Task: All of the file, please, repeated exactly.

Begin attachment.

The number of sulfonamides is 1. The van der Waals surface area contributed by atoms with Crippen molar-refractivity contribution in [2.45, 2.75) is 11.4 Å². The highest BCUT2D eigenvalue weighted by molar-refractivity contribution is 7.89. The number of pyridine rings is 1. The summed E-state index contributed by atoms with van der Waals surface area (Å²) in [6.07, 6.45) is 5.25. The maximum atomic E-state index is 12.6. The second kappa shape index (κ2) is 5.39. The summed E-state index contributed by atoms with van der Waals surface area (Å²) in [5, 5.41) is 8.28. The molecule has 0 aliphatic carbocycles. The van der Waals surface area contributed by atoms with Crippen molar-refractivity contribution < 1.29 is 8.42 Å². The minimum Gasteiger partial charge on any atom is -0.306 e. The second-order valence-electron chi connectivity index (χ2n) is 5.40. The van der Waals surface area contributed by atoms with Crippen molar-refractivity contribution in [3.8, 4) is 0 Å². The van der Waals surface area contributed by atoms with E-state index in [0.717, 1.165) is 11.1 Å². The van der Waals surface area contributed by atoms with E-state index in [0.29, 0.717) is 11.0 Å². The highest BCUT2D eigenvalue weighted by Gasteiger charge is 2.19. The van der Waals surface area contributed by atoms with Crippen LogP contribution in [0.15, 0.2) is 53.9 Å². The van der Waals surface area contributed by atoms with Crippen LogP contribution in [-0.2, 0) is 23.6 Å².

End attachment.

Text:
The number of sulfonamides is 1. The van der Waals surface area contributed by atoms with Crippen molar-refractivity contribution in [2.45, 2.75) is 11.4 Å². The highest BCUT2D eigenvalue weighted by molar-refractivity contribution is 7.89. The number of pyridine rings is 1. The summed E-state index contributed by atoms with van der Waals surface area (Å²) in [6.07, 6.45) is 5.25. The maximum atomic E-state index is 12.6. The second kappa shape index (κ2) is 5.39. The summed E-state index contributed by atoms with van der Waals surface area (Å²) in [5, 5.41) is 8.28. The molecule has 0 aliphatic carbocycles. The van der Waals surface area contributed by atoms with Crippen molar-refractivity contribution < 1.29 is 8.42 Å². The minimum Gasteiger partial charge on any atom is -0.306 e. The second-order valence-electron chi connectivity index (χ2n) is 5.40. The van der Waals surface area contributed by atoms with Crippen molar-refractivity contribution in [3.8, 4) is 0 Å². The van der Waals surface area contributed by atoms with E-state index in [0.717, 1.165) is 11.1 Å². The van der Waals surface area contributed by atoms with E-state index in [0.29, 0.717) is 11.0 Å². The highest BCUT2D eigenvalue weighted by Gasteiger charge is 2.19. The van der Waals surface area contributed by atoms with Crippen LogP contribution in [0.15, 0.2) is 53.9 Å². The van der Waals surface area contributed by atoms with Crippen LogP contribution in [-0.2, 0) is 23.6 Å².